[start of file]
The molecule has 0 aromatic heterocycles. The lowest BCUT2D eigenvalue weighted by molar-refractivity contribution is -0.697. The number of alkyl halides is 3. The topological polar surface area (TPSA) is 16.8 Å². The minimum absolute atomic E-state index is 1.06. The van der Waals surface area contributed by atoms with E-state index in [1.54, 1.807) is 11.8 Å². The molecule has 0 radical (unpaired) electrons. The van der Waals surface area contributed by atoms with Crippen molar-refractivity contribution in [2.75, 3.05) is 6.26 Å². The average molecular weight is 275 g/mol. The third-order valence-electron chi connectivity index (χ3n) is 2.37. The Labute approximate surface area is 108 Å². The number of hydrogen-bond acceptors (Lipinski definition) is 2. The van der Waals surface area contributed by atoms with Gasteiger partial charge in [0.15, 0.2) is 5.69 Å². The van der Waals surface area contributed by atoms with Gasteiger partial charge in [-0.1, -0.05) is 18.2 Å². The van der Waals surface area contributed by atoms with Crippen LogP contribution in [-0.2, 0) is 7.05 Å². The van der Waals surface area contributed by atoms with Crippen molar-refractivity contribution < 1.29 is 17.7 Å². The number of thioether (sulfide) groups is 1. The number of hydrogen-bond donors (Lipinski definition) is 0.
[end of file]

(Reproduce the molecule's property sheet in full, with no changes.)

The molecule has 0 aromatic heterocycles. The lowest BCUT2D eigenvalue weighted by molar-refractivity contribution is -0.697. The number of alkyl halides is 3. The topological polar surface area (TPSA) is 16.8 Å². The minimum absolute atomic E-state index is 1.06. The van der Waals surface area contributed by atoms with E-state index in [1.54, 1.807) is 11.8 Å². The molecule has 0 radical (unpaired) electrons. The van der Waals surface area contributed by atoms with Crippen molar-refractivity contribution in [2.75, 3.05) is 6.26 Å². The average molecular weight is 275 g/mol. The third-order valence-electron chi connectivity index (χ3n) is 2.37. The Labute approximate surface area is 108 Å². The number of hydrogen-bond acceptors (Lipinski definition) is 2. The van der Waals surface area contributed by atoms with Gasteiger partial charge in [0.15, 0.2) is 5.69 Å². The van der Waals surface area contributed by atoms with Gasteiger partial charge in [-0.1, -0.05) is 18.2 Å². The van der Waals surface area contributed by atoms with Crippen LogP contribution in [-0.2, 0) is 7.05 Å². The van der Waals surface area contributed by atoms with Crippen molar-refractivity contribution < 1.29 is 17.7 Å². The number of thioether (sulfide) groups is 1. The number of hydrogen-bond donors (Lipinski definition) is 0.